Humans today eat gorillas and chimpanzees, so why would our prehistoric ancestors flinch at sitting down to a nicely roasted Neanderthal?
That's the shocking new hypothesis being raised by anthropologists in Spain, who wonder if our closest extinct relative was exterminated in the same way as 178 other large mammals, so-called megafauna, which are suspected of going at least partially by the hand of hungry human hunters.
"Except in its native Africa, in the other continents Homo sapiens can be considered as an invasive alien species," write researchers Policarp Hortolà and Bienvenido Martínez-Navarro of the Universitat Rovira i Virgili in Tarragona, Spain. They published their hypothesis in the May issue of the journal Quaternary International.
Today, there are endless cases of invasive species decimating native species all over the world. So perhaps at the end of the Pliestocene, it was the same when humans spread into Europe and Asia, where Homo neanderthalensis was just another big, slow-reproducing mammal.
"We think that modern humans, who occupied a similar ecological niche as Neanderthals, but with more evolved technology, in their colonization of the new European territories directly competed with Neanderthals for the food and other natural resources," wrote Martínez-Navarro in an emailed response to Discovery News.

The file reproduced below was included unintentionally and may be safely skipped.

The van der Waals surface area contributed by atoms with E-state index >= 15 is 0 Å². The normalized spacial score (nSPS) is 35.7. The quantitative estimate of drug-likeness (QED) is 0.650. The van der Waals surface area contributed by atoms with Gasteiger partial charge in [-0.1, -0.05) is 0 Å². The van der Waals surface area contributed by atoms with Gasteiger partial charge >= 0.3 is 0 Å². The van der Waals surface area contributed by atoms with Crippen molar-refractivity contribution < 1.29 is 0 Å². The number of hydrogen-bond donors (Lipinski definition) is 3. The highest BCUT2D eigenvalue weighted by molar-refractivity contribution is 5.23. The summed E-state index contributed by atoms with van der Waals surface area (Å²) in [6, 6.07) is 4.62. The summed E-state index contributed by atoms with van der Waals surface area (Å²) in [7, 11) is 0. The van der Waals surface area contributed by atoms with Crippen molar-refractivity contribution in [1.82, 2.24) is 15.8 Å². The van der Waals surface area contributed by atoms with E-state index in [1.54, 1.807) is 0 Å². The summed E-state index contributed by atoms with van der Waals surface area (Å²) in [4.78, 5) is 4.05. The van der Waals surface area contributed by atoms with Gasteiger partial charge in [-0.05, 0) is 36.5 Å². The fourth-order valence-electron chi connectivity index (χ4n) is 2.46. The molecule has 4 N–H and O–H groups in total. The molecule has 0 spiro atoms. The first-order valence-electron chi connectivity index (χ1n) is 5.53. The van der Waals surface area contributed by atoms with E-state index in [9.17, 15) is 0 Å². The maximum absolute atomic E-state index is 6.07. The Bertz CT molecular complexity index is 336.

There are other examples of very similar species overlapping and eventually one of them getting pushed out, explained Martínez-Navarro, especially involving carnivores out of Africa.
The African species of saber-toothed tiger, for example, spread into Eurasia around 1.8 million years ago and lead to the demise of a very closely related species there. And the arrival of the African spotted hyena into Eurasia matches the extinction of the giant short-facet hyena about 800,000 years ago.